Kreeft vs. McDermott

In "A Shorter Summa", Peter Kreeft puts down Timothy McDermott's "Summa Theologiae: A Concise Translation": "The Summa would lose much of its clarity and digestibility if it were homogenized into continuous, running prose, like watery stew. (A current British translation has done just that.)"

However, in the same introduction, Kreeft does praise W. Norris Clarke as being "the most Aquinas-like mind I know of all men living". Yet Clarke has nothing but praise for McDermott's translation: "The teaching of St. Thomas Aquinas is presented in continuously flowing paragraphs with appropriate chapter headings, much more like the style of modern philosophers since Descartes...The real meat of St. Thomas Aquinas has been captured here with remarkable good judgment, and it is in fact a fresh and stimulating experience to read Aquinas' doctrine on a given point gathered all together."


Wednesday, January 19, 2011

New Plan for Aquinas

Here's my current thinking on how I will approach Aquinas.

First I will study Summa Theologiae: A Concise Translation. This will take me 2-3 years. It's quite a bit of time, but it's time well spent.

After that, I will probably study Brian Davies's exposition of Aquinas – The Thought of Thomas Aquinas – to correct misconceptions I have about Aquinas' thought.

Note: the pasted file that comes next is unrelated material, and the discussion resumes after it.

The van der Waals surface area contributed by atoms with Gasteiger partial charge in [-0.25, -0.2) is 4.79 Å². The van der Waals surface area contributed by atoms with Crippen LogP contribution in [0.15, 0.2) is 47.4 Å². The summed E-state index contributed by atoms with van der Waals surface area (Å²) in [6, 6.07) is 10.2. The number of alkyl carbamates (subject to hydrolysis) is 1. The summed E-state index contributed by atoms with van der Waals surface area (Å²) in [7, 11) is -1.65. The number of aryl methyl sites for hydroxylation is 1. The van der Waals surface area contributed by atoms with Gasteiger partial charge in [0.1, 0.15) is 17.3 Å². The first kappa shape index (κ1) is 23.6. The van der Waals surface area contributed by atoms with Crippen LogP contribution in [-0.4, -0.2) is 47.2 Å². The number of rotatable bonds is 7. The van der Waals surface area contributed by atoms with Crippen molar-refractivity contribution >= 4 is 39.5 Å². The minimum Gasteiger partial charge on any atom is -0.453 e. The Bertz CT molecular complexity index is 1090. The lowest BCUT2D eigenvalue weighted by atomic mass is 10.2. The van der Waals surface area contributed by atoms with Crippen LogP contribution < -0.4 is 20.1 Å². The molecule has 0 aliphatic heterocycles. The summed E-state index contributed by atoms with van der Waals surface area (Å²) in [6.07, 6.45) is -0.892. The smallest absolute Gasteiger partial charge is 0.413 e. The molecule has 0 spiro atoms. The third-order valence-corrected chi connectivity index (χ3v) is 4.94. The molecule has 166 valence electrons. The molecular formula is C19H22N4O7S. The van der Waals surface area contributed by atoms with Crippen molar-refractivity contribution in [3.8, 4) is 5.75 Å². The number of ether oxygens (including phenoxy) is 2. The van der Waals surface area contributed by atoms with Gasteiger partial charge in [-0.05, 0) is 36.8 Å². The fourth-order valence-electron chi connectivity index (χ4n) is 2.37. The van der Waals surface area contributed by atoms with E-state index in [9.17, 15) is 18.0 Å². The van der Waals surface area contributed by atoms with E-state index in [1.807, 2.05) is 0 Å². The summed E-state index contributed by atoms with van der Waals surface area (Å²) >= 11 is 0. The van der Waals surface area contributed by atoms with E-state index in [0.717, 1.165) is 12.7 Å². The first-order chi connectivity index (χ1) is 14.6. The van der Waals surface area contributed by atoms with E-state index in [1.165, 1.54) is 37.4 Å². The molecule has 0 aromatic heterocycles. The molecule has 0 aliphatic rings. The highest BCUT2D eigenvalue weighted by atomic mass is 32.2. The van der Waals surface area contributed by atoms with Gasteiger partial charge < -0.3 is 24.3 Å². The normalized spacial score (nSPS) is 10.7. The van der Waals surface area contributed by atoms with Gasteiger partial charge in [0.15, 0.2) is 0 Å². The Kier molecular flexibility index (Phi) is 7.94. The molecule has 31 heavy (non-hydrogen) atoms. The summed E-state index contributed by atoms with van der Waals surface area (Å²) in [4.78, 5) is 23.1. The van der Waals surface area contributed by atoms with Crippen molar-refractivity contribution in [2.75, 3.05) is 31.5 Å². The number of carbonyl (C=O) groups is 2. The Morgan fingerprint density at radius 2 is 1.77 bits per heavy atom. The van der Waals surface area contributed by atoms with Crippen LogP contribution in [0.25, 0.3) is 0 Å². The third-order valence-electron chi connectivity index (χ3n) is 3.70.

From there, I might go on to studying Aquinas: Selected Philosophical Writings. Or I may go back to the Summa, in its unabridged form, in a recent translation, e.g., the Hackett Aquinas series.

Tuesday, January 18, 2011

Core Philosophical/Theological Reading

  1. Aristotle: The Desire to Understand
  2. Aquinas: Selected Philosophical Writings
  3. Bible - RSV 2nd Catholic Ed.
  4. Catechism of the Catholic Church
1 gives me a basis for the structure of reality. 2 broadens it to a Catholic understanding. 3 is Dei Verbum. 4 is a synthesis put forward by the Church.

Sunday, January 16, 2011

The Agony of Aquinas in Translation

I have been enjoying Jonathan Lear's "Aristotle: The Desire to Understand" so much more than when I was attempting to read Aristotle's original texts in translation, that I think I shall do the same with Aquinas; that is, reading Brian Davies's "The Thought of Thomas Aquinas" instead of Aquinas' original writings.

Why should I spend a decade reading the Summa Theologica, once through, with little understanding, when I can read Davies's work and gain immediate understanding, within a few months? I will not be able to say, "I read Aquinas." However, I will be able to understand his ideas and start contemplating them. With this goal in mind, reading Davies's work seems to be a reasonable approach.